I nod, and start rummaging through the breadbin. Whilst they’re warming, I lean against the surface, waiting for them to turn a crisp golden-brown on top, and reflect on the sky from last night; so cloudless and tranquil, filled with wonder. My mind replays the countless nights my mother and I would just sit at my window seat, staring out of the thin pane of glass to the sky beyond, filled with gleaming, radiant stars. She would point out the constellations, the pictures in the sky, which would fill me with an excitement and sense of wonder that, from the moment it was sparked, never seemed to dissipate.
‘Charlie! You’re a disaster! Get the crumpets out!’
Snapped out of my trance by my sister’s yelps, I hastily yank open the oven door, to be greeted by black smoke and the smell of burning. I pull the now-black crumpets out from under the grill, slamming the door and switching it off at the wall. I chuck them into the bin whilst Indie, hassled and stressed, pushes the back door open, wafting the smoke outside with a tea towel.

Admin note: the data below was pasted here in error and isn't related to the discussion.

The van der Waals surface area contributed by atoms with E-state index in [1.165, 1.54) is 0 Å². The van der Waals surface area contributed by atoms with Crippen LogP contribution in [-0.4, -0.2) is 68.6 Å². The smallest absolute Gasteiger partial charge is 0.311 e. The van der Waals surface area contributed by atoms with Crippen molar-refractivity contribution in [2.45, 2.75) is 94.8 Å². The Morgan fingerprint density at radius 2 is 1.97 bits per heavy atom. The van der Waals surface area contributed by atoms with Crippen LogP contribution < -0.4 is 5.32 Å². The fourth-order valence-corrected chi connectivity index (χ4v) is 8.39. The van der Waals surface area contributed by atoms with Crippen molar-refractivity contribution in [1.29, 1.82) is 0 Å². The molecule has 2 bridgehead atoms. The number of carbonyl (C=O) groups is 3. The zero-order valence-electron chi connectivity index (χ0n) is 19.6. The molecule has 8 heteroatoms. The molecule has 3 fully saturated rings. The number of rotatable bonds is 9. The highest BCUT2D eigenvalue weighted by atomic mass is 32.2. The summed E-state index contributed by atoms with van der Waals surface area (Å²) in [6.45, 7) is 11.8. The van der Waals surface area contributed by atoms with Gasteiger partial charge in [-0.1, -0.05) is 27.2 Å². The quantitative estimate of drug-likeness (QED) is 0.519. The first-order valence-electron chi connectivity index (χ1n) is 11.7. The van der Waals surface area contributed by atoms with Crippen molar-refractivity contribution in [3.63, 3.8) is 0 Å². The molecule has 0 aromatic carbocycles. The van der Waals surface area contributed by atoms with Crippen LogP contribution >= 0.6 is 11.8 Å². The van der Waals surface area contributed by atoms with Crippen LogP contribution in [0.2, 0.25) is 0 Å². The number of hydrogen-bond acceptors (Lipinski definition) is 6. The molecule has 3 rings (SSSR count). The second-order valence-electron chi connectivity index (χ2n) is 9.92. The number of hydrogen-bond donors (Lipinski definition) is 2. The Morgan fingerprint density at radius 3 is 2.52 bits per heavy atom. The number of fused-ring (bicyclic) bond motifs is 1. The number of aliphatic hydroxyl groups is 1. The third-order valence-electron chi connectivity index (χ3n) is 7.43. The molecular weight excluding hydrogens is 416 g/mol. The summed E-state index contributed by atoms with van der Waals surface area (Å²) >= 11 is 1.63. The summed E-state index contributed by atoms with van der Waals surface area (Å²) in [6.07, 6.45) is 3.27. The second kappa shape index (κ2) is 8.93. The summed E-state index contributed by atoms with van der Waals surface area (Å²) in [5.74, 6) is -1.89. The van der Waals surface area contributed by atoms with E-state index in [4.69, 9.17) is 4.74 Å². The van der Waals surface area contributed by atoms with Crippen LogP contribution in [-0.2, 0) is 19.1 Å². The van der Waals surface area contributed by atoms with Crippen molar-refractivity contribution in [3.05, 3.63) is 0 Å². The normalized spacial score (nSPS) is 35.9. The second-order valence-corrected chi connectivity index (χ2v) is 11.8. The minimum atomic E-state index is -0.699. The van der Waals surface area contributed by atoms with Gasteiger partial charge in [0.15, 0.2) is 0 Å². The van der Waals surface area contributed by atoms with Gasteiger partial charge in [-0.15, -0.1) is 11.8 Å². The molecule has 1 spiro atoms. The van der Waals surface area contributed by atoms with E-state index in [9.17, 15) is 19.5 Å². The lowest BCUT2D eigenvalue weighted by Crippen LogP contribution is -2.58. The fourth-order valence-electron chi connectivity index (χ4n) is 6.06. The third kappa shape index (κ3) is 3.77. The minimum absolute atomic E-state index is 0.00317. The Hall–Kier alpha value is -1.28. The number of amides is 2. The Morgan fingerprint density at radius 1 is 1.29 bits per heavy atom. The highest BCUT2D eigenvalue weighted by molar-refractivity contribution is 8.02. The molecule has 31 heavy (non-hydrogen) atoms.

‘Honestly, Charlie!’ she frets. ‘Crumpets! How can anyone burn crumpets?’ She coughs into her sleeve and shoots me an annoyed look, but I know my sister, and I can see the hint of an amused smile tugging at the corner of her mouth, a sign she isn’t too mad. She sighs dramatically, throwing the tea towel back onto the surface and slamming the back door shut. ‘Right, I’ll warm the crumpets. You do the drinks—if you think you can manage that without burning the house down!’
Indie rolls her eyes again, something she’s been doing a lot lately, and takes the last of the crumpets out of the packet, turns the grill back on and carefully places them under the heat. I turn on the coffee machine for Indie, and pour some fruit juice into a cup for me, doing the same for Gran and Fern.